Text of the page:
Aloe Vera For Hyperpigmentation: Does it Work?

  3 minutes

For anyone with hyperpigmentation, you’re always looking for some tips or ingredients to get rid of it. It’s a skin condition when certain parts appear darker in comparison to the rest of your body. The reason it happens is because the body starts generating excess melanin deposits on the skin. It’s not a harmful condition but can be troublesome for many. You can be of any age, sex or race to have hyperpigmentation. One such way to treat hyperpigmentation is using aloe vera. Let’s discuss in detail the effectiveness of aloe vera for skin pigmentation and if you should use it or not.  

How Does Aloe Vera Work For Hyperpigmentation?

Aloe vera contains components known as aloesin and aloin, which could have skin lightening properties as per some studies. They help decrease hyperpigmentation by eradicating existing melanin cells. Aloe vera also aids in the further formation of excess melanin in the skin. 

According to a study on cells (1), scientists revealed that aloesin helped prevent excess melanin production on laboratory-produced human skin.

Another study (2) conducted with a group of people with hyperpigmentation also had interesting outcomes. They were put under UV (ultraviolet) radiation and offered  different forms of treatment. Those that received treatment showed less signs of pigmentation as compared to those that got no treatment. On the other hand, those who got the aloesin-arbutin as part of treatment had the lowest levels of pigmentation.

How Can You Use Aloe Vera For Hyperpigmentation?

You can use the pure aloe vera gel straight from the plant or get aloe vera gel from the nearest stores. However, before applying it to the affected area, do take a patch test. It will help reveal if you are allergic to it or not. 

Can Aloe Vera Lead to Any Side Effects?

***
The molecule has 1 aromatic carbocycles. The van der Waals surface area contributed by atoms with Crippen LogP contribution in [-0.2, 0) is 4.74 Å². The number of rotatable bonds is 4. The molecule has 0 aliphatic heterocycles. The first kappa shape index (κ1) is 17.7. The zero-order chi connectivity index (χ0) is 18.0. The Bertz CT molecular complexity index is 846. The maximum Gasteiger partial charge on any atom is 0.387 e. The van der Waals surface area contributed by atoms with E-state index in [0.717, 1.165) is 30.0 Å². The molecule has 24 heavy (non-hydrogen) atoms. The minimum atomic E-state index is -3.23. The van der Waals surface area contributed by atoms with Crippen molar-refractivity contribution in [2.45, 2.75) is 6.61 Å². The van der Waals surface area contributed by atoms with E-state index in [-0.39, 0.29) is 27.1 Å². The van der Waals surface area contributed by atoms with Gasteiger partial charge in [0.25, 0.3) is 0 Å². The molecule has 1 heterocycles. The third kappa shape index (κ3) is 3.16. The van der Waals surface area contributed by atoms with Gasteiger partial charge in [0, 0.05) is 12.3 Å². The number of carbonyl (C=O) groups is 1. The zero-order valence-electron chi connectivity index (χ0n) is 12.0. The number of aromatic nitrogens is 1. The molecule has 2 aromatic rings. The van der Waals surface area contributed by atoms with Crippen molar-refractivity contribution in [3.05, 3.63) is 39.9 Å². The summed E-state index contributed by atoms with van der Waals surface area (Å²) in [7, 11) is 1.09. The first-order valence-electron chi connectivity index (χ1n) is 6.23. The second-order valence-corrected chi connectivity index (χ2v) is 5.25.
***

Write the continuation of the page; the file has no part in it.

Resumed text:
Usually, aloe vera is safe to use, but it may cause rash or skin irritation in some people. If you face any adverse reaction due to aloe vera, consult a doctor immediately. She/he can recommend treatment based on your condition. If you are applying aloe vera for the first time, we strongly recommend that you do a patch test first before using it.

What Are Other Options to Treat Hyperpigmentation?

Azelaic Acid

It can help reduce (3) hyperpigmentation and achieve an even tone. You can use topical azelaic acid gel that is readily available in the market. It is best to discuss with your doctor on how you can use this particular product.

Chemical Peel

It can also be a good option to treat hyperpigmentation. Chemical peels involve using acids on the skin to take off the topmost skin layers with extra pigments.

Vitamin C

Some research has showcased that using vitamin C cream is effective to lessen hyperpigmentation due to sun exposure (5)

Niacinamide

As per some research, niacinamide helps lighten dark spots and prevents skin darkening. You can look for creams consisting of niacinamide.

It is best to share with your doctor if you wish to use aloe vera or any other options for hyperpigmentation. They can suggest what could be ideal for you.

Summing Up

So, should you use it?

There’s still limited research and evidence to claim that aloe vera will work for hyperpigmentation. You may have heard/read how it has worked for so many people, but that doesn’t guarantee anything. If you still wish to try it, reach out to a dermatologist who can share if it’s suitable for you or not. 

FAQs

  1. Does aloe vera work on dark spots?

Firstly, there is no proof that aloe vera works on dark spots as the research is still insufficient. It may or may not work in your favour and the time too can vary based on your condition. 

  1. Can vitamin C help fade hyperpigmentation?

Vitamin C can reduce blemishes and lighten skin pigmentation, but it would be best if you consult with a doctor before using it. 

  1. Is it possible to get rid of hyperpigmentation?

Yes, there are several ways to reduce hyperpigmentation. However, check with a dermatologist for the best treatment option. Your condition is also a crucial parameter that determines how and the right way to decrease it. 

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Author

Chaitali Nayak

Chaitali Nayak

A writer and a skincare fanatic, Chaitali believes that words and kindness can transform the world. She has a master’s degree in Advertising & Public Relations and has worked for various advertising agencies and digital marketing firms. With the help of expert dermatologists at CureSkin, she works towards creating content that helps eliminate misinformation related to skincare. The aim is to educate yet bring something exciting and new every time for the readers. When not busy writing, you can find her talking to her plants, eating, drawing or watching movies.

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